Apple Announces Plans to Launch a Buy Now, Pay Later Service Within Apple Pay

The tech giant is joining a competitive sector with no fees or interest charges.

Apple is planning to join the buy now, pay later movement, according to an announcement at its Worldwide Developers Conference on Monday. The tech giant plans to launch Apple Pay Later, a service that will be integrated with Apple Pay.

Key Takeaways

  • Apple is planning to launch its own buy now, pay later service.
  • The service is the latest expansion of Apple Wallet, which may give it an edge over competitors.
  • The buy now, pay later sector experienced significant growth during the pandemic, though that's expected to slow considerably over the next few years.

Apple Enters Buy Now, Pay Later Sector With an Immediate Edge

Apple's plans to launch Apple Pay Later with its iOS 16 update, which is expected to be available to the public in September 2022.

The tech company's buy now, pay later (BNPL) service will allow Apple users to split up the cost of a purchase made with Apple Pay into four equal installments over six weeks—that's one payment on the date of the transaction, then one payment every two weeks after that. The service won't charge any fees or interest.

Users will be able to use Apple Pay Later when they're checking out with Apple Pay or in the Apple Wallet. However, the service will only be available for online and in-app purchases, not point-of-sale transactions.

BNPL services exploded in popularity during the first couple of years of the coronavirus pandemic, growing in users by 102.3% year over year in 2021, according to Insider Intelligence. However, that growth rate is expected to slow to 56.1% in 2022, 11.7% in 2023, 7.1% in 2024, and 5.4% in 2025.

The news comes during a time of uncertainty in the BNPL sector. One major player, Klarna, which has 34.8 million users, according to Insider Intelligence, has seen its valuation drop from $46 billion under a year ago to the low $30 billion range for new fundraising. Then, the company laid off 10% of its employees via a pre-recorded message.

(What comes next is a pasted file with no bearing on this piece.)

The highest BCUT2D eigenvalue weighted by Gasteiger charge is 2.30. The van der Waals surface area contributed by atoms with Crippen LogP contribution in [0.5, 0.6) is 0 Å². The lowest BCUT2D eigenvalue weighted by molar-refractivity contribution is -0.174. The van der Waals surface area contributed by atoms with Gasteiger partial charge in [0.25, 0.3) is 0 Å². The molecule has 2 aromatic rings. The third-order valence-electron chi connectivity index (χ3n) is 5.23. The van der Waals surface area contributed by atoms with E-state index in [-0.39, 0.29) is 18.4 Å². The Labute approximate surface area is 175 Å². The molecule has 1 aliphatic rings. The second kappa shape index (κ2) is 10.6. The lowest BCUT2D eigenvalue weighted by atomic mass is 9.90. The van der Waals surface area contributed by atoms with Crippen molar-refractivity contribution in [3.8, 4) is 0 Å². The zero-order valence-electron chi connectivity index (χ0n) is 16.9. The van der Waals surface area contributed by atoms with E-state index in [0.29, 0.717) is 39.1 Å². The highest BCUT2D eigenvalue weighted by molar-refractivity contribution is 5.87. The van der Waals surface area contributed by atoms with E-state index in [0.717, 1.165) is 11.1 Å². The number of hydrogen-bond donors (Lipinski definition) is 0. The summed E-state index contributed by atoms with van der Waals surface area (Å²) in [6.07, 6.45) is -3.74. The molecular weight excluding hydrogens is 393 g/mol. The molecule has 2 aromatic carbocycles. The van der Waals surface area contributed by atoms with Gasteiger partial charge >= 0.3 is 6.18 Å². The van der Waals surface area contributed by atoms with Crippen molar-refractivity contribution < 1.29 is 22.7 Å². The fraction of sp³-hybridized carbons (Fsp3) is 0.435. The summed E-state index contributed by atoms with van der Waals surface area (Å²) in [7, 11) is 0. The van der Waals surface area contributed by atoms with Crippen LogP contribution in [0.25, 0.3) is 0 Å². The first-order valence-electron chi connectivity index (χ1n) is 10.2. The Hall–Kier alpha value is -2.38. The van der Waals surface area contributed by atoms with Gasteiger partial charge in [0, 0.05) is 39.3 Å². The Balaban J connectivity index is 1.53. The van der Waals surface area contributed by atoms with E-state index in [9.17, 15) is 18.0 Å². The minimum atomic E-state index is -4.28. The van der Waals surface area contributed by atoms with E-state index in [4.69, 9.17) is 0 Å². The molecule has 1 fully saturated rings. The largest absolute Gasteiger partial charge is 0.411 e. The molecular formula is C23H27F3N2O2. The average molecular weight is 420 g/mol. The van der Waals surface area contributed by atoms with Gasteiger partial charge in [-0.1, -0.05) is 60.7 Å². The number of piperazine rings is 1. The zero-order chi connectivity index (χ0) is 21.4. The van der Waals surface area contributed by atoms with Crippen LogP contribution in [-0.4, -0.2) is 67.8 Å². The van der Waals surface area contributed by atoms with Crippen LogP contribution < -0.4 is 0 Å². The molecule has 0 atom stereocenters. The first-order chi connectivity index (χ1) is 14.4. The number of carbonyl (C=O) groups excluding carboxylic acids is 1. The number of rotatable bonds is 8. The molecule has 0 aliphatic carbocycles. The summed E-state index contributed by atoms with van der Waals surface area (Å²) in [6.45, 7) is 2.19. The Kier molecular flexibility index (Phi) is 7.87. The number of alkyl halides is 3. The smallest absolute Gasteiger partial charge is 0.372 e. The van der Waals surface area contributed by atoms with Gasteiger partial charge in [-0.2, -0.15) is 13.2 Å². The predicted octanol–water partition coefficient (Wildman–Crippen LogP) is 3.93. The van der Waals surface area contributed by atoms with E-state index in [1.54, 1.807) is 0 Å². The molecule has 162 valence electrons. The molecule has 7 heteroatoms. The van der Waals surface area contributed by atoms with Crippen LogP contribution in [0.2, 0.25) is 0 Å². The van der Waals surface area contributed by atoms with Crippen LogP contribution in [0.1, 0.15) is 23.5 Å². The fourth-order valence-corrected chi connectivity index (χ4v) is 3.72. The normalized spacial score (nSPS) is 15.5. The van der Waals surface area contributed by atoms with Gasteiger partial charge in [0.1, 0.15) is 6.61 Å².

Additionally, regulators have expressed concern that some BNPL players may be violating consumer protection laws and exacerbating financial struggles for users.

Apple enters the sector already with a competitive advantage. With Apple Pay Later integrated with Apple Pay and Apple Wallet, users don't need to involve a third-party service and can activate and manage their payments directly on their Apple device.

"With Apple Pay Later, Apple takes a huge step forward in realizing its consumer financial services ambitions. This will further pressure BNPL fintechs, which are already facing regulatory, competitive, and investor tailwinds," wrote David Morris, principal analyst at Insider Intelligence, in an email to Investopedia. "Apple Pay Later joins the just-launched Tap to Pay on iPhone, which lets merchants accept Apple Pay payments on their iPhones without any additional hardware, and its Apple Card credit card and Apple Cash digital prepaid card, strengthening the overall appeal of these offerings."

Article Sources
Investopedia requires writers to use primary sources to support their work. These include white papers, government data, original reporting, and interviews with industry experts. We also reference original research from other reputable publishers where appropriate. You can learn more about the standards we follow in producing accurate, unbiased content in our editorial policy.
  1. Macworld. "iOS 16: The complete guide to the next big iPhone update."

  2. Apple. "Apple unveils an all-new Lock Screen experience and new ways to share and communicate in iOS 16."

  3. The Wall Street Journal. "SoftBank-Backed Fintech Giant Klarna Looks for New Funds at Lower Valuation."

  4. The Verge. "Klarna used a prerecorded video message to lay off 10 percent of employees."

  5. The Pew Charitable Trusts. "Regulators Scrutinize Buy Now, Pay Later Plans."

Take the Next Step to Invest
The offers that appear in this table are from partnerships from which Investopedia receives compensation. This compensation may impact how and where listings appear. Investopedia does not include all offers available in the marketplace.